Powder in your oral liquid antibiotic bottle?
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Powder in your oral liquid antibiotic bottle?
by Michael R. Cohen, R.Ph.
Oral liquid antibiotics tend to have short stability periods. So drug manufacturers often provide their products in powdered form and give pharmacists instructions that specify how the powder should be made into a liquid that can be swallowed. Pharmacists normally mix or “reconstitute” the antibiotic right before it’s dispensed and they place a date on the pharmacy label beyond which the antibiotic begins to lose its potency and should no longer be used.
Unfortunately, the pharmacy reconstitution step sometimes gets missed. Just last week a mother called to let us know about an incident where her pharmacist dispensed her 2 year old daughter’s amoxicillin antibiotic prescription in powder form, which she didn’t notice until she arrived home. She realized her daughter couldn’t take the medicine this way so she took the bottle back to the pharmacy. The pharmacist apologized for overlooking the obvious. He mixed it properly and everything turned out fine thereafter.
But patients may not always realize that they shouldn’t swallow the powder itself or give it to their child. If the prescription label says “Take one teaspoonful three times a day” they might take a teaspoonful of the powder, which is way too much since it’s a concentrated powder. In some cases it could cause harm or at least result in having diarrhea.
In another case a father also was accidentally handed his child’s amoxicillin prescription as powder but the pharmacist also handed him a small cup to measure each dose. Since the directions on the pharmacy label said to give 9 mL (a little less than 2 teaspoonfuls) the child's father filled the cup with enough concentrated powder to reach the 9 mL line and gave it to his child to take with a little water. The child actually got twenty times more medicine than the doctor ordered. The mistake was recognized prior to the next dose when the child complained about the taste. Fortunately, the child was not harmed.
How could a pharmacist forget to add water to powdered medicines anyway? Actually, it's quite easy to make this mistake and it happens from time to time. Pharmacists know it’s best to mix some medicines with water right before it is picked up by the parent or caregiver. That keeps it stable longer. Also, all too often parents see their children’s fever subside and they never pick up the prescription, so an expensive mixed antibiotic is wasted if it’s already been mixed. Sadly, some people simply don’t have enough money to pay for their prescriptions, so perhaps they never pick them up for that reason.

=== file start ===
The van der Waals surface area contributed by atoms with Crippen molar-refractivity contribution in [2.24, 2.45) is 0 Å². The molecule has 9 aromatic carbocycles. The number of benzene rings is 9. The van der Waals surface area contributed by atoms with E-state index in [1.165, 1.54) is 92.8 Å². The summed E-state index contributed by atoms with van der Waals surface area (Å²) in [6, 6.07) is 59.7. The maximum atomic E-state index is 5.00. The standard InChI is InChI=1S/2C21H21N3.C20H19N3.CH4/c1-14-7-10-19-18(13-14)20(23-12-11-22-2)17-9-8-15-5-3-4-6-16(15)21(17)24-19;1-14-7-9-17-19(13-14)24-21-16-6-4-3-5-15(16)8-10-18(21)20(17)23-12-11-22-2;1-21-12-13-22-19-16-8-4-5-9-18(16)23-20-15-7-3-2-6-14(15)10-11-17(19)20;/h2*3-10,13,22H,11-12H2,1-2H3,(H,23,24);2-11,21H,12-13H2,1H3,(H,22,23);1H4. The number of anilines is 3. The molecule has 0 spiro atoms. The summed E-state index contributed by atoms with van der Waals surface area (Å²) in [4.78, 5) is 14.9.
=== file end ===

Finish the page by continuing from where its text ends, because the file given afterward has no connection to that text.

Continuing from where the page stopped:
The following conditions suggest there could be an error. You will need to take the medicine back to the pharmacy. Never try to add water to the powder yourself. The amount of water used must be carefully measured to be sure that each teaspoon has the correct amount of medicine in it.
- The medicine is a powder that you were told to take by mouth (swallow), but there are no directions on the label about adding water or another liquid
- The medicine is a powder with directions to measure the dose in teaspoons, tablespoons, or mL (milliliter); these measures are used for liquid medicines
- You expected a liquid medicine and you receive a powdered medicine
- The pharmacy label states the product’s appearance and your medicine doesn’t look like that. For example, “white, opaque liquid.”
Probably the most important and obvious preventive measure is one that is overlooked all too often: Open the bag and bottle to check the medicine before you leave the pharmacy. That will help you spot a mistake right away.
The usual process in most pharmacies is to put a label with the patient's name and directions for taking the medicine on a bottle that contains the correct amount of powder medicine. The medicine is then placed in a bag with a note on it to let the store clerk know that the medicine requires mixing by a pharmacist before it is given to the customer. But sometimes this message can be overlooked, especially if the pharmacy clerk is new and not familiar with the process.
We also tell pharmacists to place new prescriptions for oral liquid medications that need to be reconstituted in a separate shelving area away from other prescriptions. They should mark the area, “Not to be dispensed without speaking to the pharmacist.” This may help remind staff that the product needs to be mixed and that a pharmacist should review directions with the patient or caregiver. They should also be sure to review the label and directions for use with the patient. Effective teaching would likely have stopped these errors.
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